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Bike patrol on duty for Half Marathon

July 22, 2011
PARKERSBURG - The bike patrol will be back at it again when the 25th running of the News and Sentinel Half Marathon takes place on Aug. 20.

While River City Runners and Walkers Club member Donna Kramer was the first to propose and head the bike patrol as an extra safety measure, the duties have been passed on to Hayden Lancaster.

The current plan is for Lancaster, Candace Jones, Doug Kreinik and Lancaster's daughter Elise Freed, who will be coming in for the race from North Carolina, to serve as bike patrol members this year. However, that list could grow by one.

"Doug, Candace and I have done it for a number of years now with either my daughter helping or someone else from the community," Lancaster said.

Lancaster has learned a lot of lessons during his time working on the bike patrol. That includes an instance where he thought a runner was struggling mightily, only to find out the person didn't need any help at all.

"Pretty much I learned some people run that way and look that way all the time," he said. "You shouldn't ask.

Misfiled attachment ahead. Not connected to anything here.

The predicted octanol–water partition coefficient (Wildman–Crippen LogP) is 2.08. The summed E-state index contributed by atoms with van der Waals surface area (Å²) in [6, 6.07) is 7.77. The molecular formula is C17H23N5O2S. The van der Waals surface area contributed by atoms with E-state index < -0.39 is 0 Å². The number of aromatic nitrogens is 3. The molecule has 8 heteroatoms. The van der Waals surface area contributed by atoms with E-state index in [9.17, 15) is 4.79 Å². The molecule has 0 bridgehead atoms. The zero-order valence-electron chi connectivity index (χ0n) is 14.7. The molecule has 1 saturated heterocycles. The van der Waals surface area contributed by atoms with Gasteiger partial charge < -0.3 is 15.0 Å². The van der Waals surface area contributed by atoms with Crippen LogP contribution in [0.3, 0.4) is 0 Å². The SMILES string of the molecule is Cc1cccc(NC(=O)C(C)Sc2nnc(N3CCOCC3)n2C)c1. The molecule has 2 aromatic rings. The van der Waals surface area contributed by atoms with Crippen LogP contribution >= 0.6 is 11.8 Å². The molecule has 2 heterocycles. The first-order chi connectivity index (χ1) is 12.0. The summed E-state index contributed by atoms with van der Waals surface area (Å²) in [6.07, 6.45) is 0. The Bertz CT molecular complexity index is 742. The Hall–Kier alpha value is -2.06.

"Just wait for the person to ask for help or watch for them to stop. You can really irritate somebody that looks in stress and they're not."

Of course, the basic function of the bike patrol members it to keep an eye out for runners or walkers in distress and then help them out as necessary.

Another area of concern, especially if it's not a cool race morning, is heat-related problems, although Lancaster said they also run into people who have turned ankles.

"We try to spread out during the early part of the race, but as the race ends we go to the back to make sure that the last person who wants to finish is escorted to the finish," Lancaster added.

"Last year we had a gentleman in his 80s who came in just in front of the parade and by completing the race he got an award for his age group."

One of the most troubling aspects of the race is the threat of motor vehicles coming onto the course and that poses a threat to the runners as well.

"We have chased down vehicles to get them off the course," Lancaster said. "A bike has very good acceleration so if you are close to someone you can catch them and run them down.

"Sometimes we just ask the police to go get them and get them off the course. We do have that problem almost every year."

Lancaster joked that Kreinik, who formerly was in charge of the race walk before coming over to the bike patrol, "wanted to switch to bike control since we got the fancy bike patrol shirts, so I give him a hard time about that."

Obviously, it's volunteers like the members of the bike patrol along with everyone else that keeps making this half marathon a success where people want to come race the course again and again.

"It's enjoyable to be part of the atmosphere," Lancaster added. "It's a way of giving service. It's good to do what you can to try and keep it going. That's my incentive."



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